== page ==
Home / Health / The man invents the app and cures his high blood pressure when a doctor cannot

The man invents the app and cures his high blood pressure when a doctor cannot

Doctors said Cameron's high blood pressure was down to eat salt – but he found another cause (Image: BP Owl)

A patient whose physician could not identify the cause of his high blood pressure created an app and figured out how to cure his condition on his own.

Cameron Elliot, from Manchester, was advised by his GP to reduce his salt intake after being diagnosed with high blood pressure in 201

6, which puts him at high risk of a heart attack or stroke.

But Cameron knew he was already eating a low-salt diet, so the data analyst began to create a revolutionary way to find out what was really going on.

Cameron began to record his blood pressure readings daily and chart these against his levels of stress, sleep quality, salt intake, weight, physical activity and other factors to see what else might be behind his health problems.

A month later he put the results in a graph and the reason jumped out of sc een & # 39 ;.

It was clear that stress and poor sleep were causing his condition, so he took action and within a month his blood pressure was within the healthy range.

Cameron's initial blood pressure reading was really high (Image: BP Owl)

Now Cameron wants other people to be able to use the same methods to monitor their own blood pressure and lifestyle to keep up healthy.

He launched BP Owl, a new app that uses his data analysis method to give people an easy way to identify which aspects of their lifestyle are causing their blood pressure to spike, allowing them to focus on managing those factors.

"High blood pressure is often referred to as the" silent killer "because there are no symptoms that can make a diagnosis both daunting and quite difficult to accept," Cameron says.

"I was sure that if I got enough data I would have a good chance of discovering what was behind it but within a month of the daily recording I could draw a graph that clearly showed how my blood pressure spiked for days where I reported that I had a bad sleep and felt particularly stressed. & # 39;

Cameron says the app's focus is on simplicity and ease of use. All you need to do is record what you have done and how you feel, and the app will do the rest.

"Within 30 days you have a definitive answer to what is causing your high blood pressure and can take action to address it," he adds.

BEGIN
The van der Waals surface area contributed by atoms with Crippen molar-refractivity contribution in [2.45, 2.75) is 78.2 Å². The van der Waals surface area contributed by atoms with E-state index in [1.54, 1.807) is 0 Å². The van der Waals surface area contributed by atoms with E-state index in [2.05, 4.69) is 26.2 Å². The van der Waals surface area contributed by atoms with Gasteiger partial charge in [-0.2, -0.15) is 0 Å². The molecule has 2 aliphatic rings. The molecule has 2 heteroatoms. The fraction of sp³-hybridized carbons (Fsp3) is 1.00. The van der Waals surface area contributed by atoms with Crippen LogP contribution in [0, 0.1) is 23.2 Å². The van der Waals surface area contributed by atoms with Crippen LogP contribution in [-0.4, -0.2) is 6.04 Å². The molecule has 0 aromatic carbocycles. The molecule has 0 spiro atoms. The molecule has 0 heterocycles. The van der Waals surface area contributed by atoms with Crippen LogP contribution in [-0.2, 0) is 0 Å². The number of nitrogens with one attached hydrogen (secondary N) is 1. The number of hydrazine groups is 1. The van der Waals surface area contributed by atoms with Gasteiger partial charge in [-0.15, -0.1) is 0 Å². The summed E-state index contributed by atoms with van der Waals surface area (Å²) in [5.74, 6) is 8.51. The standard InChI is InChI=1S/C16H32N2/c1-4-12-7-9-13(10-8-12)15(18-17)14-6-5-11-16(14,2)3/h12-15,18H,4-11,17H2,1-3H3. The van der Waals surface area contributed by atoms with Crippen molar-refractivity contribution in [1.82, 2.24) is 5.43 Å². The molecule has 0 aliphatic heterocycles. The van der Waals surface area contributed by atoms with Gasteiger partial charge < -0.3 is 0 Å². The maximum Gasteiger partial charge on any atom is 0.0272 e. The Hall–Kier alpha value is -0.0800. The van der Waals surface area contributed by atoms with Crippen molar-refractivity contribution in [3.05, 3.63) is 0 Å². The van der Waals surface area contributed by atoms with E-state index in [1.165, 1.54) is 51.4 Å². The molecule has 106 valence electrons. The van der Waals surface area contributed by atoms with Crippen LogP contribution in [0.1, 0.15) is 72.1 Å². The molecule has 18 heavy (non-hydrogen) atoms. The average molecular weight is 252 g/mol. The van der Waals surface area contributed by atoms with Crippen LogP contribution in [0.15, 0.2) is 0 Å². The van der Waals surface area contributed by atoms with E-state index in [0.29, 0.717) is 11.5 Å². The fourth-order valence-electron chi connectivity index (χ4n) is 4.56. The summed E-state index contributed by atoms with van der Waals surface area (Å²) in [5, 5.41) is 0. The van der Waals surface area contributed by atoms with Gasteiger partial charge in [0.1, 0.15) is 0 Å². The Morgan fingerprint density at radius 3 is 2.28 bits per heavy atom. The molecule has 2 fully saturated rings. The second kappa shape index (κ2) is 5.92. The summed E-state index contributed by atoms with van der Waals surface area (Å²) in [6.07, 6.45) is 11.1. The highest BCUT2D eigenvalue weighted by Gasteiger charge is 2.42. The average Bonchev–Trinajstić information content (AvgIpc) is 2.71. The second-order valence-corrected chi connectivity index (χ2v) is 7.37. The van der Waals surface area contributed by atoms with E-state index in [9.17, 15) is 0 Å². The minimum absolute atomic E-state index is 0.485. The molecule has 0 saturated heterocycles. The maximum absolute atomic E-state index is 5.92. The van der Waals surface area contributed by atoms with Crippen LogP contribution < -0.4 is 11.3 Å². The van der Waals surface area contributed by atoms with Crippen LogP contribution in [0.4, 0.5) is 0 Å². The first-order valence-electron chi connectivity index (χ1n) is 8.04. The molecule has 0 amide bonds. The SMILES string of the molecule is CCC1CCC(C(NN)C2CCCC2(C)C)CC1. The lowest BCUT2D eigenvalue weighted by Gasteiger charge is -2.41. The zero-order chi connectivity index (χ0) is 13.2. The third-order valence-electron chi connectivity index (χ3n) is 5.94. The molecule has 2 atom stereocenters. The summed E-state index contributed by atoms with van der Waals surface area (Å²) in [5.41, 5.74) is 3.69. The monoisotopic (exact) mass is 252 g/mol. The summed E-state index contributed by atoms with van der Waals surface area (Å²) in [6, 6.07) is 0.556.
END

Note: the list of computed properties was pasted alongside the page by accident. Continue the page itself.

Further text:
"Our goal is to help people to take their health into their own hands – we want to give people the tools they need to beat high blood pressure naturally. "

" I was sure that if I got enough data I would have a good chance of discovering what was behind it "(Image: BP Owl)

High blood pressure is the world's largest killer and causes an estimated 10.4 million deaths a year, but with so many potential lifestyle causes, it can be difficult for healthcare professionals to identify the cause of individual patients.

The condition – affecting one in four people in the UK – is responsible for at least half of all heart attacks. and stroke and is an important risk factor for chronic kidney disease see, heart failure and dementia.

For every ten people who have been diagnosed with high blood pressure, it is estimated that another seven are not aware that they have it.

BP Owl also worked with cardiovascular specialist, Dr Lutz Kraushaar, from Bielefeld University in Germany.

"BP Owl is a big step towards personal preventive medicine, something so m doctors currently do not have the capacity to provide, "said Dr. Kraushaar.

"Currently medical profession is based on clinical trials as the basis for its advice to patients.

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"But tests usually test a single intervention and generalize their conclusions based on averages, although in reality it is likely that the intervention worked really well for some people, less well for others and not at all – or even negatively – for a small number.

"BP Owl turns this method upside down for the benefit of the user, so that instead of being constrained by a one-size-fits-all intervention, the individual can test and error several options until they find what is most effective for them. "

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